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The NFL's Most Overpaid Players

Forbes

It's no surprise that NFL players are paid well. Even the league's lowest-paid players make around $400,000 per year, and nearly 260 NFLers make $5 million or more per season on average. But some players who are paid millions don't always justify the exorbitant pay with their on-field production, at least relative to their peers:

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To find the NFL's most overpaid players, we relied on Approximate Value (AV), a statistic that Pro-Football-Reference.com has been developing since 2008. The statistic is an attempt to quantify each player's on-field contributions to his team's success, and it ultimately provides a means of comparing players across positions. The full methodology for how AV is calculated can be found here.

We adjusted each player's approximate value, an aggregate figure, over the last three seasons to a per-game number, so that players weren't penalized for games they didn't play in. We then grossed that per-game value up to a full 16-game season. For context, the average 16-game AV of players making $2 million or more per season was 7.5 over the last three years. We then compared that performance figure to each player's current average salary, via Spotrac.com, to find which NFL players have most underperformed their contracts.

Click here for The NFL's Most Underpaid Players

Per our calculations, the NFL's most overpaid player is Vikings fullback Jerome Felton. Felton, who is entering his sixth year in the league, signed a three-year, $7.5 million deal with Minnesota in March. The fullback played his first three seasons with the Detroit Lions, who drafted him in the fifth round of the 2008 NFL draft, and has since bounced around the league, making stops in Carolina, Indianapolis and now Minnesota. Last year he was an All-Pro and made his first Pro Browl appearance, but his AV for the season was still zero.

Another Viking ranks second on the list: tight end John Carlson. Like Felton, Carlson was drafted in 2008, but he went in the second round to Seattle, where he played until signing a five-year, $25 million deal with Minnesota last year. Carlson led the Seahawks in receptions and receiving yards his rookie season, and he put up at least 570 receiving yards and five touchdowns in each of his first two years. But he had a down year in 2010 (318 yards, one TD), missed all of 2011 to a shoulder injury and last year had just eight receptions for 43 yards in 14 games.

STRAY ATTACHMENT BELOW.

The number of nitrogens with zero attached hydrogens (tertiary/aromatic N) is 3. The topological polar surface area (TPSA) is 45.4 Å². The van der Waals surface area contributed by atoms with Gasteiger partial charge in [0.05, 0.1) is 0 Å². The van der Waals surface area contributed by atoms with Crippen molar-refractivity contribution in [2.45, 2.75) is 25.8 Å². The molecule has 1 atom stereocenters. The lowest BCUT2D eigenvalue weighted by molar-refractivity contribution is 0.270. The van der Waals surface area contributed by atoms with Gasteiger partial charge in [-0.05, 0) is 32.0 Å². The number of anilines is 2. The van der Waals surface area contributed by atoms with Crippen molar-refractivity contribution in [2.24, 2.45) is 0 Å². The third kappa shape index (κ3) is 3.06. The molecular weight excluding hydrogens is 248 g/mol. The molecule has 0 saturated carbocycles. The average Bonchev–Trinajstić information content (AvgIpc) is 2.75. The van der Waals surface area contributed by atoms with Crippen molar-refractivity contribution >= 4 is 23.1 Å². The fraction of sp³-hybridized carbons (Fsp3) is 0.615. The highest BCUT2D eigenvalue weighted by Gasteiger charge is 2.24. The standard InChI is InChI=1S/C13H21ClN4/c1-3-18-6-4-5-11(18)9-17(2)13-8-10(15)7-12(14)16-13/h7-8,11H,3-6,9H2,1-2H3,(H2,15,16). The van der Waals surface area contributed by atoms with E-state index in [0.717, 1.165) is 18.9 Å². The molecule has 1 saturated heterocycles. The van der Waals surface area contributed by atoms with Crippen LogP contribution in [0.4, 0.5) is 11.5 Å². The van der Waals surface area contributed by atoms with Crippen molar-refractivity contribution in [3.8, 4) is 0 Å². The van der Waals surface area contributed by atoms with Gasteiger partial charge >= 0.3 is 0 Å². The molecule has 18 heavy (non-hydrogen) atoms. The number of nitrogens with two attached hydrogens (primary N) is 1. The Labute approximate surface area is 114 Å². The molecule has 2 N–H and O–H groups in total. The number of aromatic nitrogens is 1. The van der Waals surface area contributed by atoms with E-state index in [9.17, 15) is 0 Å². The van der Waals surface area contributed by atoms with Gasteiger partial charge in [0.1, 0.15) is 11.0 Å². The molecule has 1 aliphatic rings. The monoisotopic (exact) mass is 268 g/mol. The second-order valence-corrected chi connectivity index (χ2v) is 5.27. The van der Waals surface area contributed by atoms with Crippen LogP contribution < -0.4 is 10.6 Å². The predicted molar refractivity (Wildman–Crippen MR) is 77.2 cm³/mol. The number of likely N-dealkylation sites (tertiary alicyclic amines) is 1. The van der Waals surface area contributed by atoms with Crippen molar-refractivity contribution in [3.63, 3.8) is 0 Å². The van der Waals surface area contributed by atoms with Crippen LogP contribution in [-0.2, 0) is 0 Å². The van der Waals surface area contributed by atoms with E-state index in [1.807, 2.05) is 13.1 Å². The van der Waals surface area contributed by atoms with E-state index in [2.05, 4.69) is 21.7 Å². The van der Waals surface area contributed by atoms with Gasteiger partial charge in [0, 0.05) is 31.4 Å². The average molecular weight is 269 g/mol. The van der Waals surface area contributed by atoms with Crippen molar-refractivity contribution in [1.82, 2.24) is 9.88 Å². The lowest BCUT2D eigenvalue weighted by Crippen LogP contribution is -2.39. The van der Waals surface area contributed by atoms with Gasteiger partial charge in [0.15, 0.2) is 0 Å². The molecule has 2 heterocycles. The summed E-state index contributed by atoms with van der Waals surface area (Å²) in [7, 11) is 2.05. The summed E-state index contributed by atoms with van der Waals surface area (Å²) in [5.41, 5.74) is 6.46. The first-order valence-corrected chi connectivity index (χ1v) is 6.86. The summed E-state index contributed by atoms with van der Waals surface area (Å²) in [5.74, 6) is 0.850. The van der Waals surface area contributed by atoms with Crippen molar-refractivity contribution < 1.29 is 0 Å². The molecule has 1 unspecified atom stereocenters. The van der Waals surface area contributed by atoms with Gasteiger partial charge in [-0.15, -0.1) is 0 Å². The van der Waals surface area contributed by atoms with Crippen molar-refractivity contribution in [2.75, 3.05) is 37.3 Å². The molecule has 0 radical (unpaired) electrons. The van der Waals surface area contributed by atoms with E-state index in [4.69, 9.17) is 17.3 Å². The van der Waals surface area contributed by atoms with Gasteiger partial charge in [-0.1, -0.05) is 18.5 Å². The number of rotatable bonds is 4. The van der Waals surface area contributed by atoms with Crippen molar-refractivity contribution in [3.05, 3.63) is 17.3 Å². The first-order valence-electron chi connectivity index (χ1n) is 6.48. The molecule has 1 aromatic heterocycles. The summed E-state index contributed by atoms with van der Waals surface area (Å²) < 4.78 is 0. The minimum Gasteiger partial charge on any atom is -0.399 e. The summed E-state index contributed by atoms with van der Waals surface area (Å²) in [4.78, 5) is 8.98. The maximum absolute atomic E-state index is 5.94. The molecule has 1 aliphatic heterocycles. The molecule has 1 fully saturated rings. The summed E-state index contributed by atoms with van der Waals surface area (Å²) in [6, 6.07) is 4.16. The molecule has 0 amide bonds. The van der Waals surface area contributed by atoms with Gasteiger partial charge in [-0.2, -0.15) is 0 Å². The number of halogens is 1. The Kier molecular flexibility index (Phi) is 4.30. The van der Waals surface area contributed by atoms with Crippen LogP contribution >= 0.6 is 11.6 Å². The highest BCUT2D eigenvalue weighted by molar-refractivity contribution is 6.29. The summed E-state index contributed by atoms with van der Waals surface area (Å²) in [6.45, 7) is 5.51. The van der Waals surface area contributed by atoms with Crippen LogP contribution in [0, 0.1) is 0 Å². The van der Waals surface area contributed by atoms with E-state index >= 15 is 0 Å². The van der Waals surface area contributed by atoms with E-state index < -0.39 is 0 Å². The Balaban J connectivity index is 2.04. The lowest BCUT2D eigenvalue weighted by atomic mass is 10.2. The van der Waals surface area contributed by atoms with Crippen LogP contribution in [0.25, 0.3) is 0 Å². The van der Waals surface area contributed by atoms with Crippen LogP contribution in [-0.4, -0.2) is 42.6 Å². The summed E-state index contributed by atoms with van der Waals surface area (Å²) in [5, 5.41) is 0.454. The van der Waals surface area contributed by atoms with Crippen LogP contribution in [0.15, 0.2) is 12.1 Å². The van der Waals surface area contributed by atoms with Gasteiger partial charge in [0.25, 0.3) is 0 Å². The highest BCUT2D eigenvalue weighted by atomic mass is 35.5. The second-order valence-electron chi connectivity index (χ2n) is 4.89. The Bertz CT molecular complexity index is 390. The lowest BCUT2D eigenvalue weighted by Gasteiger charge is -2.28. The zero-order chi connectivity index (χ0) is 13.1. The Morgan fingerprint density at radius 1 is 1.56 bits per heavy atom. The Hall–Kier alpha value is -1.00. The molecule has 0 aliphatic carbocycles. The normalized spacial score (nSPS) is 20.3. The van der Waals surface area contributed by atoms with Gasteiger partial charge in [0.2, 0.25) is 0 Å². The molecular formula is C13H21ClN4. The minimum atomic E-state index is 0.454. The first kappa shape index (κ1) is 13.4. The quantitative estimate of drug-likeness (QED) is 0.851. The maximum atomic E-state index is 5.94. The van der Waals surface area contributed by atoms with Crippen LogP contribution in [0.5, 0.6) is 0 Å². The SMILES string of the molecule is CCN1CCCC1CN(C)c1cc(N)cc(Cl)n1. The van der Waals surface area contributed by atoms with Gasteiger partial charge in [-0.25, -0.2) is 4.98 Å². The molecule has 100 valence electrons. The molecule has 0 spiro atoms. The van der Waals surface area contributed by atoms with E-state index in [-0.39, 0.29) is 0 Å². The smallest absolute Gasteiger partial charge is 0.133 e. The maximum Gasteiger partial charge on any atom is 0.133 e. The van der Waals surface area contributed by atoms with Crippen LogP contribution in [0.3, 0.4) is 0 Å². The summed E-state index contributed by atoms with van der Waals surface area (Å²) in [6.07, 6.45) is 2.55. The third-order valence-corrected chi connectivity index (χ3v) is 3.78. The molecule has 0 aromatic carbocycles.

Given the team nature of football, an appearance on our list isn't necessarily the player's fault. Take Larry Fitzgerald, for instance, who ranks seventh among the NFL's most overpaid players. Fitzgerald is signed to an eight-year, $126 million contract that makes him the league's tenth-highest paid player in terms of average salary, yet he's averaged an AV of just 7.3 over the last three seasons. To put that into focus, Calvin Johnson, the league's top-paid wideout, has averaged an AV of 13.3 in that time. Of the next four highest-paid receivers after Fitzgerald - Mike Wallace, Dwayne Bowe, Percy Harvin and Vincent Jackson - none averaged below an 8.5.

But none of those guys had to deal with the quarterback situation in Arizona. Over the last three seasons the Cards have started five different quarterbacks, and last year alone they trotted out the likes of John Skelton, Ryan Lindley and Brian Hoyer for a combined 11 starts. Those three completed a woeful 54% of their passes and threw three touchdowns to 18 interceptions, making it hard to blame Fitzgerald for his lack of production.

Just behind Fitzgerald is Mario Williams, who made headlines last year when he went from Houston to Buffalo on a six-year, $96 million deal. He's the NFL's eighth-highest paid player in terms of average salary. Over the last three years Williams has had to deal with scheme changes - Houston's defense switched from a 4-3 to a 3-4 in 2011 - and has played through multiple injuries. He had something of a resurgence for the Bills, posting 10.5 sacks and 37 tackles after combining for 13.5 sacks and 32 tackles over the two previous seasons, but he's still averaged an AV-per-16-games of 7.5 over the last three years, second-lowest to Fitzgerald among the league's 20 highest-paid players.

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